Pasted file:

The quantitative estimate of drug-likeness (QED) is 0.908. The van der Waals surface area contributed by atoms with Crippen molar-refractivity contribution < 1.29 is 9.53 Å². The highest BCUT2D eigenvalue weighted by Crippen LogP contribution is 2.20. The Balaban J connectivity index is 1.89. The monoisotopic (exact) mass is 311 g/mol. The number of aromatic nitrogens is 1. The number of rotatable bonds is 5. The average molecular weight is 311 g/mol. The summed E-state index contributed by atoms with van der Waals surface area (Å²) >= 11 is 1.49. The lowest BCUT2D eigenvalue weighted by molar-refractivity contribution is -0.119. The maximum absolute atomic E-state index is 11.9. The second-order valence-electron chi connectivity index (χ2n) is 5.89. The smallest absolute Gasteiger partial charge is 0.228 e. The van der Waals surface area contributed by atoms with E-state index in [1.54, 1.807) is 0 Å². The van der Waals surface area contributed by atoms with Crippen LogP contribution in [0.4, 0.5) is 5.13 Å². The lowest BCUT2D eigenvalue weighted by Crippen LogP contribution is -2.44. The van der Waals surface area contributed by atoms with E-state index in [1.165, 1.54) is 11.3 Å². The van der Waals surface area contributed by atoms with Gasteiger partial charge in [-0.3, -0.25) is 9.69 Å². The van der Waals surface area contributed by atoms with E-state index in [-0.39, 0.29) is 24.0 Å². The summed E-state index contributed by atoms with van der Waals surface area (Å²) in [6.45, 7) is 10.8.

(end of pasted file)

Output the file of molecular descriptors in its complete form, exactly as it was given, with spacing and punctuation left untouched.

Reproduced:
The quantitative estimate of drug-likeness (QED) is 0.908. The van der Waals surface area contributed by atoms with Crippen molar-refractivity contribution < 1.29 is 9.53 Å². The highest BCUT2D eigenvalue weighted by Crippen LogP contribution is 2.20. The Balaban J connectivity index is 1.89. The monoisotopic (exact) mass is 311 g/mol. The number of aromatic nitrogens is 1. The number of rotatable bonds is 5. The average molecular weight is 311 g/mol. The summed E-state index contributed by atoms with van der Waals surface area (Å²) >= 11 is 1.49. The lowest BCUT2D eigenvalue weighted by molar-refractivity contribution is -0.119. The maximum absolute atomic E-state index is 11.9. The second-order valence-electron chi connectivity index (χ2n) is 5.89. The smallest absolute Gasteiger partial charge is 0.228 e. The van der Waals surface area contributed by atoms with E-state index in [1.54, 1.807) is 0 Å². The van der Waals surface area contributed by atoms with Crippen LogP contribution in [0.4, 0.5) is 5.13 Å². The lowest BCUT2D eigenvalue weighted by Crippen LogP contribution is -2.44. The van der Waals surface area contributed by atoms with E-state index in [1.165, 1.54) is 11.3 Å². The van der Waals surface area contributed by atoms with Gasteiger partial charge in [-0.3, -0.25) is 9.69 Å². The van der Waals surface area contributed by atoms with E-state index in [-0.39, 0.29) is 24.0 Å². The summed E-state index contributed by atoms with van der Waals surface area (Å²) in [6.45, 7) is 10.8.